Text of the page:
Chapter 13

What I figured out regarding a common brake setup when contemplating disks….
I wanted to use the “Anson” style swinging pedal setup sold here in Minnesota by a local fabricator. It uses a somewhat unusual master cylinder from a 61′ Chevy C20 truck. This master is actually two masters side by side in the same casting, sharing a common reservoir. The valving needs to be swapped side to side, as the C20 used the driver’s side master for the brake in the original configuration, opposite to what my pedal set-up dictates. This master was originally used on cars with only drum brakes. Its appeal to me is the clean nature of the install, and the opportunity to use a hydraulic clutch.

The pedal ratio is 6:1
Cylinder bores are 1.125″
Master cylinder volume is 8 ounces
Master cylinder throw is 1.75″
Pedal assembly throw is 1.625″
Typical foot pressure is between 100 and 175#
Rule of thumb is that to be safe in a hard stop, you need 1000 to 1200 psi from the pedal/master setup, at least for disk brakes.

To calculate your effective master cylinder pressure, first find the area of the MC piston

((1.125″)/2)x((1.125″)/2)x(3.14)= 0.9935 square inches

Then multiply the pedal pressure (150 lbs say) x pedal ratio

(150 lbs)x(6)= 900 lbs

Divide the effective pedal pressure by the area of the piston

(900)/(0.9935)= 906 psi

175 lbs of foot pressure would give 1057 psi

2” longer pedals (pedal ratio 7:1) would give 1057psi for 150 lbs foot pressure and 1233 psi for 175 lbs of foot pressure.
The MC volume must be adequate to have some fluid still in the MC if the pads have worn down. To calculate how much fluid, you use the pad thickness and radius of the caliper piston. pi times the radius squared, and then times the pad thickness, adding up the volume for each caliper. The front caliper pistons are bigger than the back ones. Got to remember that with the MC that is needed for your pedal assembly, with a common reservoir, there may be situations where the clutch is depressed and moving fluid out of the reservoir at the same time as braking is occurring.

The two front caliper pistons are 2.934” diameter, the single rear piston is 2.375” diameter.

Combined areas of the pistons are:

(((2.934/2)x(2.934/2))x3.14) + (((2.934/2)x(2.934/2))x3.14) + (((2.375/2)x(2.375/2))x3.14) = 17.9 square inches

The swept volume of spent pads is no more than 0.60”, so the total displaced volume would be

0.60x 17.9= 10.76 cubic inches             1 ounce = 1.8047 cubic inches so:

10.76/1.8947= 5.96 oz.

The setup delivers 906 psi with a pedal pressure of 150# or 1057psi with a pedal pressure of 175.
That means that for disks, the pedal/master is just adequate for panic stopping, in terms of pressure and might be ok. The volume of the reservoir is too small for most 4 wheel applications, but for me, using only three old style GM disks (which are small volume by today’s standards) with a total of only 3 pistons and the clutch slave I will be fine, with almost 2 oz. extra in the reservoir . Calculating the volume needed by the clutch, I needed only an additional 0.367 oz when depressed 1.5”. So worst case scenario is 6.33 oz. or 1.67 oz. surplus (about two shot glasses of red-eye poured by a stingy bartender).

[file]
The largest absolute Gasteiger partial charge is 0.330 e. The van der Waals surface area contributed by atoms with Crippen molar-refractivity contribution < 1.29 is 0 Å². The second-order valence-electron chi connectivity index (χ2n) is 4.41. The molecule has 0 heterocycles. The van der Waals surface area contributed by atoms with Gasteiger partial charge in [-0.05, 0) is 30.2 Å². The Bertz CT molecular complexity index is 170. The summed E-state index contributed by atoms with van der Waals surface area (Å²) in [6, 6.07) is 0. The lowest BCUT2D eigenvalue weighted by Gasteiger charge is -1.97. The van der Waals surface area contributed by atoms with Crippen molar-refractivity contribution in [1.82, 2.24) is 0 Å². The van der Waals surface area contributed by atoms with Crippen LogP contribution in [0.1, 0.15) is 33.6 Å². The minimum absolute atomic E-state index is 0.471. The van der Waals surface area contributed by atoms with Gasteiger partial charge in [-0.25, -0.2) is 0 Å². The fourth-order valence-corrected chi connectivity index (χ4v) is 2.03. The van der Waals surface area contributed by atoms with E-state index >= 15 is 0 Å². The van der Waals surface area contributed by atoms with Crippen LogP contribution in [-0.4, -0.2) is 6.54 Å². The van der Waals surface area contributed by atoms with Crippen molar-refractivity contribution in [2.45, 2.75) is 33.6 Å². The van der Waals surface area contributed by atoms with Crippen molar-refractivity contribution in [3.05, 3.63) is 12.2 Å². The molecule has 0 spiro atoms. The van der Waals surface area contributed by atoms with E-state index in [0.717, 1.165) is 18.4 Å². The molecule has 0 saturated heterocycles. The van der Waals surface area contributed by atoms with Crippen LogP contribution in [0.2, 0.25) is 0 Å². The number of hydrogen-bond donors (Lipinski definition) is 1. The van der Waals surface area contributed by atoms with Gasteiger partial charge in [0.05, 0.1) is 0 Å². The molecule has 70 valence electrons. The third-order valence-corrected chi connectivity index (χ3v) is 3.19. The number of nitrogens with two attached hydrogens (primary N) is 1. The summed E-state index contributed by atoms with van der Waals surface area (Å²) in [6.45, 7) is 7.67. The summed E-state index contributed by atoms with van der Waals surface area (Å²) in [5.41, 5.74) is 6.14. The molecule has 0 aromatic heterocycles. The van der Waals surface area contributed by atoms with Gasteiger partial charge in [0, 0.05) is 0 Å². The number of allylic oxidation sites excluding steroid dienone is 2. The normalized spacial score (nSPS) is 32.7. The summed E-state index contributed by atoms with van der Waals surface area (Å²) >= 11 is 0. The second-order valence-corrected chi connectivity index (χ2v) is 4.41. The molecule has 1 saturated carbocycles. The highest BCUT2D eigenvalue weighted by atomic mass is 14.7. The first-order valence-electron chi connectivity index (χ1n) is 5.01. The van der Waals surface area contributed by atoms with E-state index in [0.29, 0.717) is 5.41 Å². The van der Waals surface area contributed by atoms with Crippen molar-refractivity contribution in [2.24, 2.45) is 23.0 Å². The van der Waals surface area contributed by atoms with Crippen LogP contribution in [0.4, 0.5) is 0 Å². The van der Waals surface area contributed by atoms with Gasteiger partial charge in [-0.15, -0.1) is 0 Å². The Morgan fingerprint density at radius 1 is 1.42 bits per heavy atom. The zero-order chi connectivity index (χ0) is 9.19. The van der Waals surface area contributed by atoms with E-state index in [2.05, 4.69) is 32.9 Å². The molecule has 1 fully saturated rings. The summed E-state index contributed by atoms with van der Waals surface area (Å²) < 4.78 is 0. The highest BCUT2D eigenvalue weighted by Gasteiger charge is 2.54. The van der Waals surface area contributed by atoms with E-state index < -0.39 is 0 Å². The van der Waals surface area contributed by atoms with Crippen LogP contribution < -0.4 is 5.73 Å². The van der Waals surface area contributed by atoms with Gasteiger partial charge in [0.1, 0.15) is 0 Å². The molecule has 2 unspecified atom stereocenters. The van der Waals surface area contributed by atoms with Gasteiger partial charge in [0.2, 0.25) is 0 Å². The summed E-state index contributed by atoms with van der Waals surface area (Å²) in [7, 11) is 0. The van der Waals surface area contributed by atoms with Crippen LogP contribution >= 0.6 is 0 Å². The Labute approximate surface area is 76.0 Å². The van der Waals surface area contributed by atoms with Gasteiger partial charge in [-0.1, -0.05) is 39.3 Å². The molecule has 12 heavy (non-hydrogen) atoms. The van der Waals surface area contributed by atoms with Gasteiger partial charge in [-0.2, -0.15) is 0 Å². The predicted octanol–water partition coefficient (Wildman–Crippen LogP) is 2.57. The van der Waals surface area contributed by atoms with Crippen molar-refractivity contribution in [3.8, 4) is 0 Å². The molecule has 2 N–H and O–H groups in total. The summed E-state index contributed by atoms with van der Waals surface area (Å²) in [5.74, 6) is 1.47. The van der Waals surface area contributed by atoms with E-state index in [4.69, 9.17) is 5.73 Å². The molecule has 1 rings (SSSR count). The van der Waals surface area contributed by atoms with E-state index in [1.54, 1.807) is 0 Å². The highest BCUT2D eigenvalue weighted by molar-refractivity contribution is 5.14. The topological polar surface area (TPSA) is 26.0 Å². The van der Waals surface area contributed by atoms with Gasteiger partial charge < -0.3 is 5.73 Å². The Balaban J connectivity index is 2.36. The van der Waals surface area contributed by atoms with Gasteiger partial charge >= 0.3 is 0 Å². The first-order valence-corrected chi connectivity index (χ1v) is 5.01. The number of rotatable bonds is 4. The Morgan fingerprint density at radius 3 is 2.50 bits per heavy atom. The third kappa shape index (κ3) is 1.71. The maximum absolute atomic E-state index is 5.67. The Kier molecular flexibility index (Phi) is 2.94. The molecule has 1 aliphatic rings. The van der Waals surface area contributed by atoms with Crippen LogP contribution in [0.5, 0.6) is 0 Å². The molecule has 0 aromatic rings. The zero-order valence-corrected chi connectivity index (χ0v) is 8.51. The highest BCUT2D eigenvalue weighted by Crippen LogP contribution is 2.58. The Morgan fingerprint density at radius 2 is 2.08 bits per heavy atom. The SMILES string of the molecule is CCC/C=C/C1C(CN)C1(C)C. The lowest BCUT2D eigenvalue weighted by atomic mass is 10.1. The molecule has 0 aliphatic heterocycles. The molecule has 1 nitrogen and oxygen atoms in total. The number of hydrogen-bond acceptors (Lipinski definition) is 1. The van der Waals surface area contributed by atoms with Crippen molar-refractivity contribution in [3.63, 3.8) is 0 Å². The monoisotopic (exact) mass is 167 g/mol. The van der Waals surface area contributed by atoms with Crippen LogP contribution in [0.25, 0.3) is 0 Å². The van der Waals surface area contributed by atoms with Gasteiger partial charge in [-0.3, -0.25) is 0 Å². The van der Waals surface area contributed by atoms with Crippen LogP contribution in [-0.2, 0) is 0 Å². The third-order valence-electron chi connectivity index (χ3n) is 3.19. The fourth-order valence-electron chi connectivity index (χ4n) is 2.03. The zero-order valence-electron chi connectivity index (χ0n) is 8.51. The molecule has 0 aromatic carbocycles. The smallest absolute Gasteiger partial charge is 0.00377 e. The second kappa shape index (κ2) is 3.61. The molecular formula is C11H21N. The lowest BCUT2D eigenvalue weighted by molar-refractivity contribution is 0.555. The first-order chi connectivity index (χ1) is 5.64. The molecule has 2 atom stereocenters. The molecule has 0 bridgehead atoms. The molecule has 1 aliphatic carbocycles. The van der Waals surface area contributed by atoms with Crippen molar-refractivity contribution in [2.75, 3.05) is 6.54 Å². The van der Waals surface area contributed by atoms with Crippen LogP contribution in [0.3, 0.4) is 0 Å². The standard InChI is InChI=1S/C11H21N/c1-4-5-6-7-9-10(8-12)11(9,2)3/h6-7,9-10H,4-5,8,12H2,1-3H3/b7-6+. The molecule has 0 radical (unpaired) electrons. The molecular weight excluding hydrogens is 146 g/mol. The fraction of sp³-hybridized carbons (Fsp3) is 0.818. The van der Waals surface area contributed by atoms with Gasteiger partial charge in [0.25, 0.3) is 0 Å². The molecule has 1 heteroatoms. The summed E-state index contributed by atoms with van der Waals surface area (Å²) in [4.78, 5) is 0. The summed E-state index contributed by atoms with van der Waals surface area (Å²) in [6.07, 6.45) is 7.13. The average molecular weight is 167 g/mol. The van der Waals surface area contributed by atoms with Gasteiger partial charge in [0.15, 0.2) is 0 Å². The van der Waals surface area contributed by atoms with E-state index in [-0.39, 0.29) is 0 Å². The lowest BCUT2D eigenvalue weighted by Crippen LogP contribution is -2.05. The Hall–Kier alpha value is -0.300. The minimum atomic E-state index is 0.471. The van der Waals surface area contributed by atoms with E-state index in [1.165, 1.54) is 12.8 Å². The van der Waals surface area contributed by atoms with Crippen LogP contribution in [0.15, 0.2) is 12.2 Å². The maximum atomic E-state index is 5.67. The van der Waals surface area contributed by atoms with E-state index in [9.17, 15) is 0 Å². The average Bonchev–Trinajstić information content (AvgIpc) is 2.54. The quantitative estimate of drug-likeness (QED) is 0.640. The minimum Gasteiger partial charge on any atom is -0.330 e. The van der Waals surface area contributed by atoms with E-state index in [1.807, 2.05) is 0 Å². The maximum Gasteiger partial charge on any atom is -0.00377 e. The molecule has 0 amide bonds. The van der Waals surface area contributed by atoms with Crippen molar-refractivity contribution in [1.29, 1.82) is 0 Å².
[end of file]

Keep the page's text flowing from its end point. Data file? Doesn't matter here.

I am thinking about extending the pedal assembly 2 more inches to give a 7:1 pedal ratio. As noted above, that will give 1057psi with 150# pedal pressure and 1233psi with 175# pedal pressure which is further within the recommended parameters for harsh stops.

Since I have only done calcs, I can’t confirm that the numbers are correct, and I didn’t account for what they call frictional losses. I can’t vouch for the “feel” of the brakes in this scenario either.

Armed with these calculations, I summoned up the courage to drill 9 holes in my firewall and mount the master/hanging pedal.

To do this required a fairly high piece of landscape on the firewall, normally occupied by the 37′ Stude hood hinge. This is a parallelogram type of hinge, normally motivated by a pair of rather stout springs. Since I would undoubtedly be opening the hood a lot on this thing to show the unorthodox power train, I was reluctant to dispense with the spring. I came to a compromise, which allowed the majority of the hinge to remain in place, minus the lower part which anchors the springs. This mod would only be necessary on the driver’s side, so there would still be some springing in the circuit. Probably, I’ll be fastening the hood down with leather belts and maybe hood pins anyway. The debate still rages on whether the Tribaker will have hood sides or front fenders. This will be a rather fair-weather friend, having dispensed with the top, side windows etc. Even the deco-design heater will likely not be a heater, but a disguise for electrical switches hidden under the heater doors.

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